The City Council passed a sweeping package of bills aimed at preventing lead poisoning — including a restriction to keep inspectors from gaming the pipe tests.
The city says it’s already ended the practice of flushing pipes in city schools before testing for lead — but the bill, if signed, would codify that practice.
“How long do you think New York City was able to run the water before they took a sample of what your kids are drinking?” Councilman Joe Borelli, who sponsored the bill, asked. “Two hours. Two hours.”
“The system was flushed and then only then would the DOE be able to test the water — and still they found levels of lead that were inappropriate,” he said.
The practice sparked outrage when it was revealed in 2016 — and led to schools being re-tested and the use of first-draw water beginning in the 2016 to 2017 school year.
The bill to require first draw testing to continue is one of several the Council passed aimed at reducing the risk of lead poisoning — following a massive scandal over a failure to conduct lead inspections in apartments at the New York City Housing Authority.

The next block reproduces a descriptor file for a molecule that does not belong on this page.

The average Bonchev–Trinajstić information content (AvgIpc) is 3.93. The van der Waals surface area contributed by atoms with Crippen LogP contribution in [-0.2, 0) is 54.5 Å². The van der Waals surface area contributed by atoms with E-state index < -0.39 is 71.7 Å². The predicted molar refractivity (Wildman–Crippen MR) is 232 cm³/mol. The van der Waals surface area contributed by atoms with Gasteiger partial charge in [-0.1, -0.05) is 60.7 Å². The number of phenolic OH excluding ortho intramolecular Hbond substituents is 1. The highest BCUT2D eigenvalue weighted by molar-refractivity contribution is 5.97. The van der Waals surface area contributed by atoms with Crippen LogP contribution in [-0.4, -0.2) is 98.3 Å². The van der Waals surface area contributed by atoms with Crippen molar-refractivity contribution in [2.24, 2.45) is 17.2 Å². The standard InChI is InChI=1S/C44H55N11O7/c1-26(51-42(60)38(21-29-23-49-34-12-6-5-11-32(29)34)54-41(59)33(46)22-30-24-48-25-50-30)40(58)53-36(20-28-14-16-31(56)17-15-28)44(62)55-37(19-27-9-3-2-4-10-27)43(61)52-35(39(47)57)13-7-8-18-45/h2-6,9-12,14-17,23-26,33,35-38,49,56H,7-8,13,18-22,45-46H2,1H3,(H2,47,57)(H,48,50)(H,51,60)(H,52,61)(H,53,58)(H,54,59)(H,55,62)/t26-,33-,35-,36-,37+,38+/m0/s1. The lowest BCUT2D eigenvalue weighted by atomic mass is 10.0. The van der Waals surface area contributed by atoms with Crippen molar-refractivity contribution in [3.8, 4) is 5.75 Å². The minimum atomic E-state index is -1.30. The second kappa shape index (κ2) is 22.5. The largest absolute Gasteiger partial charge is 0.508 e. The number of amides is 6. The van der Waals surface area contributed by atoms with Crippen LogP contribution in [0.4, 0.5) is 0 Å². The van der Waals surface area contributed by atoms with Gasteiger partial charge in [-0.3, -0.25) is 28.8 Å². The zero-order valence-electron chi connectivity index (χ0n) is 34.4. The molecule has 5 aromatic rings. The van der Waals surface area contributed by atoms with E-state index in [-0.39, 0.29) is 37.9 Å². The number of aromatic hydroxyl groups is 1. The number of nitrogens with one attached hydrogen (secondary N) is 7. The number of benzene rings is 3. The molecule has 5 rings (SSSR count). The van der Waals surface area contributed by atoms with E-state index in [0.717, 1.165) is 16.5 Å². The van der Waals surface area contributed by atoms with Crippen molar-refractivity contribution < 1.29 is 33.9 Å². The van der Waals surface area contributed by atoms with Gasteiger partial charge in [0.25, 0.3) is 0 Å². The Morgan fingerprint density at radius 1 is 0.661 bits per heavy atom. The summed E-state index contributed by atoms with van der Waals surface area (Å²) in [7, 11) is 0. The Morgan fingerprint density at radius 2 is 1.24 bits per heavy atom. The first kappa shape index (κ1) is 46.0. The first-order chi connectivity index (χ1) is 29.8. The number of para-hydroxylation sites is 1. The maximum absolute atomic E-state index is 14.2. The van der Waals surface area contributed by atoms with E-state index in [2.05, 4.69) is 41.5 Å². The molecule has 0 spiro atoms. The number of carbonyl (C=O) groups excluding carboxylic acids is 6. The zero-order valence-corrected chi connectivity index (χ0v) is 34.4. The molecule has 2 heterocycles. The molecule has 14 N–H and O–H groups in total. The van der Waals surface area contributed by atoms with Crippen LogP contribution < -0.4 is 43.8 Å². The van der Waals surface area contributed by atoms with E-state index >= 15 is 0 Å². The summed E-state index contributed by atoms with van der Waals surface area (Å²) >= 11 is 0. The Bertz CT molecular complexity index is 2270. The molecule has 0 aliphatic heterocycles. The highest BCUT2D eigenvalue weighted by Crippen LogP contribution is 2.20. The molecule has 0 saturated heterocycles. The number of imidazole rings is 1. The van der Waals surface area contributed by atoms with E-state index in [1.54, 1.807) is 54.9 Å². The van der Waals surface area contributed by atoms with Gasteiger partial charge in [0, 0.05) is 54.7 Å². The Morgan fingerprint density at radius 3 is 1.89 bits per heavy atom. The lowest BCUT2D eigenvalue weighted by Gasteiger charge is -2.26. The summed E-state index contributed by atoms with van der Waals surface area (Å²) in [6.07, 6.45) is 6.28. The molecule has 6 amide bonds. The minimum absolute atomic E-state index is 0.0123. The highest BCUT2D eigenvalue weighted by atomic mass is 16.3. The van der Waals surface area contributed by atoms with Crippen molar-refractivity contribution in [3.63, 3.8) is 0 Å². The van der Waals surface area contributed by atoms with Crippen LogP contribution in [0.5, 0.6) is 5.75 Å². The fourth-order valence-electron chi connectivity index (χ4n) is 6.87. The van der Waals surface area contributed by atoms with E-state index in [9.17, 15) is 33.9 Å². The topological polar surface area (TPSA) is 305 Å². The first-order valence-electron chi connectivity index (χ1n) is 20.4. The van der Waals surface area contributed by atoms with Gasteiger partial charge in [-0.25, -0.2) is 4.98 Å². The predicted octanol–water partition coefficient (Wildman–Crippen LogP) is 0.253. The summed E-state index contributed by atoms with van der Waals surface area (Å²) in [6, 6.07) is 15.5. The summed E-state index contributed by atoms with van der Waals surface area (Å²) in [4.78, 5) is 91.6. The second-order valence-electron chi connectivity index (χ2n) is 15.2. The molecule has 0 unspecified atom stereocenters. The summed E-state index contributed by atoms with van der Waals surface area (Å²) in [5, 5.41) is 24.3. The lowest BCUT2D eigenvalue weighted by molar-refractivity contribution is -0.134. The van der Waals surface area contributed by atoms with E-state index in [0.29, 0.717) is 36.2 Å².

Another bill would require the city’s Health Department to investigate any dwelling where a child spends 10 or more hours per week for lead if that child has a test showing elevated blood lead levels.
Council Speaker Corey Johnson said that was aimed at helping children who spend significant amount of time at the house of a grandparent, other relative or family friend.
“In the past, laws didn’t cover folks, children, that were spending time outside of their primary residences and in a residence that wasn’t their primary residence, and this goes to fix that,” Johnson said.
The bill was sponsored by Councilman Daniel Dromm (D-Queens), who noted his past as a teacher.
“Even just the littlest bit of lead can affect a child permanently for the rest of their lives,” Dromm said. “So what we’re doing here today is really helping and protecting children who are exposed to that.”
Mayor de Blasio has previously announced his own plans to end exposure to lead hazards in the city.